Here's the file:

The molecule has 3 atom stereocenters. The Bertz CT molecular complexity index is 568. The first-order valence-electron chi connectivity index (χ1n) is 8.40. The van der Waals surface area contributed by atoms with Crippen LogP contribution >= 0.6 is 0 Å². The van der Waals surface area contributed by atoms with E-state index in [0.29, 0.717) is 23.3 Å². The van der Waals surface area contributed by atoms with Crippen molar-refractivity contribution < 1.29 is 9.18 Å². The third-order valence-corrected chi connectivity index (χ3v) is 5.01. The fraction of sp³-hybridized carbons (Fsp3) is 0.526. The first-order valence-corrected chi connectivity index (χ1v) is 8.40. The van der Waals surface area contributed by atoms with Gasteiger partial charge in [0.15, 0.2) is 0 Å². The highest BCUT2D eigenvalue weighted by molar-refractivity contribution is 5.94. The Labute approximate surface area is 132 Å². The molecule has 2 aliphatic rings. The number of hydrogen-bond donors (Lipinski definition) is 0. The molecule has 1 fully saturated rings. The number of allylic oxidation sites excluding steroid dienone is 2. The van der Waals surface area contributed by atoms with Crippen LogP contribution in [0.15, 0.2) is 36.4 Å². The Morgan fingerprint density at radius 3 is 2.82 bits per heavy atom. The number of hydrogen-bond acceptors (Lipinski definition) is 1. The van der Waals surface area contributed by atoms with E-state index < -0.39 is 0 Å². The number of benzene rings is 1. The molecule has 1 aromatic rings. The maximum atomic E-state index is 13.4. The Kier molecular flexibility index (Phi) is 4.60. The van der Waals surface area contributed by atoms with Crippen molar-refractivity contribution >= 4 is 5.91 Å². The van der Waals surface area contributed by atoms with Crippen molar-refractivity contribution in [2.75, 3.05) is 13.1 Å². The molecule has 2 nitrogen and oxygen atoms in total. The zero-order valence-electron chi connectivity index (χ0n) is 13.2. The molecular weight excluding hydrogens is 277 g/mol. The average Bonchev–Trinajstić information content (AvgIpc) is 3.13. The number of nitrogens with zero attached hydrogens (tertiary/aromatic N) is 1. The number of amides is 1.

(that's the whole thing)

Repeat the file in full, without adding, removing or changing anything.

The molecule has 3 atom stereocenters. The Bertz CT molecular complexity index is 568. The first-order valence-electron chi connectivity index (χ1n) is 8.40. The van der Waals surface area contributed by atoms with Crippen LogP contribution >= 0.6 is 0 Å². The van der Waals surface area contributed by atoms with E-state index in [0.29, 0.717) is 23.3 Å². The van der Waals surface area contributed by atoms with Crippen molar-refractivity contribution < 1.29 is 9.18 Å². The third-order valence-corrected chi connectivity index (χ3v) is 5.01. The fraction of sp³-hybridized carbons (Fsp3) is 0.526. The first-order valence-corrected chi connectivity index (χ1v) is 8.40. The van der Waals surface area contributed by atoms with Gasteiger partial charge in [0.15, 0.2) is 0 Å². The highest BCUT2D eigenvalue weighted by molar-refractivity contribution is 5.94. The Labute approximate surface area is 132 Å². The molecule has 2 aliphatic rings. The number of hydrogen-bond donors (Lipinski definition) is 0. The molecule has 1 fully saturated rings. The number of allylic oxidation sites excluding steroid dienone is 2. The van der Waals surface area contributed by atoms with Crippen LogP contribution in [0.15, 0.2) is 36.4 Å². The Morgan fingerprint density at radius 3 is 2.82 bits per heavy atom. The number of hydrogen-bond acceptors (Lipinski definition) is 1. The van der Waals surface area contributed by atoms with E-state index < -0.39 is 0 Å². The number of benzene rings is 1. The molecule has 1 aromatic rings. The maximum atomic E-state index is 13.4. The Kier molecular flexibility index (Phi) is 4.60. The van der Waals surface area contributed by atoms with Crippen molar-refractivity contribution >= 4 is 5.91 Å². The van der Waals surface area contributed by atoms with Crippen molar-refractivity contribution in [2.75, 3.05) is 13.1 Å². The molecule has 2 nitrogen and oxygen atoms in total. The zero-order valence-electron chi connectivity index (χ0n) is 13.2. The molecular weight excluding hydrogens is 277 g/mol. The average Bonchev–Trinajstić information content (AvgIpc) is 3.13. The number of nitrogens with zero attached hydrogens (tertiary/aromatic N) is 1. The number of amides is 1.